So far, the GVTC’s collective law enforcement efforts have yielded positive results in combating poaching and wildlife crime. The number of mountain gorillas and elephants has grown in the past decade. Executive secretary Dr Muamba Tshibasu Georges told the Institute for Security Studies in March that the GVTC had managed to reduce ivory poaching by 50% in the past five years.
According to the Greater Virunga Landscape 2016 annual report, the number of elephant carcasses recorded in 2016 was half the yearly average for the preceding five years. The report also mentions a high rate of prosecution and seizures. It cites a case study on Uganda’s Queen Elizabeth National Park where 282 suspects involved in poaching were prosecuted, with over 230 sentenced.
These trends show how combined transnational efforts can effectively combat poaching. The GVTC has also helped to ease tensions between the countries by providing a platform where their military forces can collaborate in a transparent way. The unilateral decision by the DRC government is likely to jeopardise this collaboration and undermine efforts to ensure transparency.
Opening the areas will probably also see more armed groups operating in the eastern DRC. This will endanger the lives of rangers at the Virunga National Park, who already risk life and limb to curb poaching. Armed groups have reportedly killed more than 130 rangers in the park since 1996.
Militias often kill animals such as elephants, hippos and buffaloes in the park for both meat and ivory. Wildlife products are then trafficked from the DRC through Uganda or Rwanda. The profits fund the armed groups’ operations.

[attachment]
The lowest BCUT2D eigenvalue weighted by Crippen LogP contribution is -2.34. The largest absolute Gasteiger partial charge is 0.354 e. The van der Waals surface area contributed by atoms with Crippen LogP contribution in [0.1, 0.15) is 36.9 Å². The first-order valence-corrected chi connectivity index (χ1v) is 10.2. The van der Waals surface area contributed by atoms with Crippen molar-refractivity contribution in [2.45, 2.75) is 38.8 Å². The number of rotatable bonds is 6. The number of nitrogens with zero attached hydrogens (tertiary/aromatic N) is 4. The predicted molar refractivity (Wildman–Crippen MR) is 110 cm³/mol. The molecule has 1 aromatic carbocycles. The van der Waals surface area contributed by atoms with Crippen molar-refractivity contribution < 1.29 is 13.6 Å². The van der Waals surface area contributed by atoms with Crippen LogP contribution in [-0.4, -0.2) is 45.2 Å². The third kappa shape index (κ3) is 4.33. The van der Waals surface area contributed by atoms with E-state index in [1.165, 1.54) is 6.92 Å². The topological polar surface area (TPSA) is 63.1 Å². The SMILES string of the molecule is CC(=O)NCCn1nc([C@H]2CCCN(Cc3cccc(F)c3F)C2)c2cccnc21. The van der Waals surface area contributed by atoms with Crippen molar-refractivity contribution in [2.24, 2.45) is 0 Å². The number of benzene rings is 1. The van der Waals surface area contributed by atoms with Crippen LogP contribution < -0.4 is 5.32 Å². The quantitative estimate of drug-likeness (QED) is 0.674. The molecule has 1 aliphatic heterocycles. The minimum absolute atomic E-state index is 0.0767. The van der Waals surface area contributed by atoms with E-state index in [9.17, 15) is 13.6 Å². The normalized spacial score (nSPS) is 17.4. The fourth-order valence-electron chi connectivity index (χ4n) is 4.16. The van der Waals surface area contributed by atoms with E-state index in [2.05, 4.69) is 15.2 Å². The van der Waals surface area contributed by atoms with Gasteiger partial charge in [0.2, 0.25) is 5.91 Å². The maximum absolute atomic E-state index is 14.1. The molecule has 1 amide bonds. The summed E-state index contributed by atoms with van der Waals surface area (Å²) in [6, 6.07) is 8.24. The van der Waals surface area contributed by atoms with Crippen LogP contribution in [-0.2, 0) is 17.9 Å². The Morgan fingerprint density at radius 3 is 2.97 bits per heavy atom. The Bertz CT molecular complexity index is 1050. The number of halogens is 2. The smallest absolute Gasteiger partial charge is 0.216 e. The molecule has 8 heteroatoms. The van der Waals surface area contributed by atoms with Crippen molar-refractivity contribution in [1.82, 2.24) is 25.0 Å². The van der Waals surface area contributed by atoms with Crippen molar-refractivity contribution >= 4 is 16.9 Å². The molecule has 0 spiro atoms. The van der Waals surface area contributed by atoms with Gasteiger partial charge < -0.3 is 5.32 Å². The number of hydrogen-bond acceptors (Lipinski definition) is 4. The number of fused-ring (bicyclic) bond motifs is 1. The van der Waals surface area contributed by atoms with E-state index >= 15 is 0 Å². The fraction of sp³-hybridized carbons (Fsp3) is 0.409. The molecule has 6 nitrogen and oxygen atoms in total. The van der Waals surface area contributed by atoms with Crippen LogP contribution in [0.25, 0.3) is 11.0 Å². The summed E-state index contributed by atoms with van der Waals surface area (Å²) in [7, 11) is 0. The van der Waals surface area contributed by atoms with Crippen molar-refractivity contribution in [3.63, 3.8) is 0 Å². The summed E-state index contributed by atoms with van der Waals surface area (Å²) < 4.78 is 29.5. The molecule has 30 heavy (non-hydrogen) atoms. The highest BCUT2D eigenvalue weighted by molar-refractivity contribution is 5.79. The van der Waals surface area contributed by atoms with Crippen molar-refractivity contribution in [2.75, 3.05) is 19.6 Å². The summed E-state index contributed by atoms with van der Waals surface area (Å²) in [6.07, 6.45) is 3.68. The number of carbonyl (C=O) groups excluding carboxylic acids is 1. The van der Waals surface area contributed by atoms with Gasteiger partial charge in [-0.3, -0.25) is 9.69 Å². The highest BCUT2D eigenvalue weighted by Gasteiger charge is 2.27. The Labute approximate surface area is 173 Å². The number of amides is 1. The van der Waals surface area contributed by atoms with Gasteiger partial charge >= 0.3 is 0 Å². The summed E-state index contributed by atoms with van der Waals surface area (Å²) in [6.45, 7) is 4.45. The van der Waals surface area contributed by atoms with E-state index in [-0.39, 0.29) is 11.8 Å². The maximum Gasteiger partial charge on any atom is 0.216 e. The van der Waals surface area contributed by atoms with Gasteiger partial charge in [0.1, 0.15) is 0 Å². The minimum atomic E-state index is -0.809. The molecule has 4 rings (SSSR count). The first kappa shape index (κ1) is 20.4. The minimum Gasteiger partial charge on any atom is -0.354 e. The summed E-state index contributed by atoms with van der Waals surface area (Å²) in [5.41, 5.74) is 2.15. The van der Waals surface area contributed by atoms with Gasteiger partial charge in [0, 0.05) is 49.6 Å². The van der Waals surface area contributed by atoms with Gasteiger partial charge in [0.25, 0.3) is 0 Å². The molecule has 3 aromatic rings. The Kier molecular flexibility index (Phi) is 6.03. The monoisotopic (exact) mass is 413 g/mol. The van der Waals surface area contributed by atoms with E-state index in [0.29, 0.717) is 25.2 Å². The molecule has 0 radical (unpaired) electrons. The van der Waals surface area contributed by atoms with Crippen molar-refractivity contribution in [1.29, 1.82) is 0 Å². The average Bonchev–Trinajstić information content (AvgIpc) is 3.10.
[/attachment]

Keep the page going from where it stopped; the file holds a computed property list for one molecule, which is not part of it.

Over 80% of the Greater Virunga Landscape is covered by oil concessions and this makes it a target for state resource exploitation purely for economic gain. The opening of these pristine areas sets a bad precedent and makes the area even more vulnerable to poachers and other criminals.
With the treaty’s ratification now in limbo, the momentum of ongoing collaboration within neighbouring communities through tourism development might be lost as attention shifts instead to oil production. It could also diminish the GVTC’s ‘zero poaching strategy’ to counter poaching through cross-border dialogue between communities and security forces.
The delay in ratifying the treaty will have a knock-on effect on the harmonisation of legal and policy frameworks on wildlife-related crimes – that is, where all three states have laws with punitive measures that effectively deter wildlife crime.
The DRC is rich in almost every valuable natural resource but this wealth has not delivered economic benefits and development during the country’s decades of bad governance. Its failed system of weak state institutions and pervasive impunity has seen those involved in the illicit exploitation of natural resources go largely unpunished.
Apart from resource exploitation, a lack of political will and leadership are among the top 10 threats to the UNESCO World Heritage Sites across Africa. Opening the two parks shows a failure of political will to conserve the globally recognised heritage sites in a country that doesn’t necessarily need to exploit the oil resources for survival.
Written by Duncan E Omondi Gumba, Regional Coordinator East and Horn of Africa, ENACT project, ISS Nairobi
A version of this article was first published by the ENACT project. ENACT is funded by the European Union (EU). The contents of this article are the sole responsibility of the author and can under no circumstances be regarded as reflecting the position of the EU.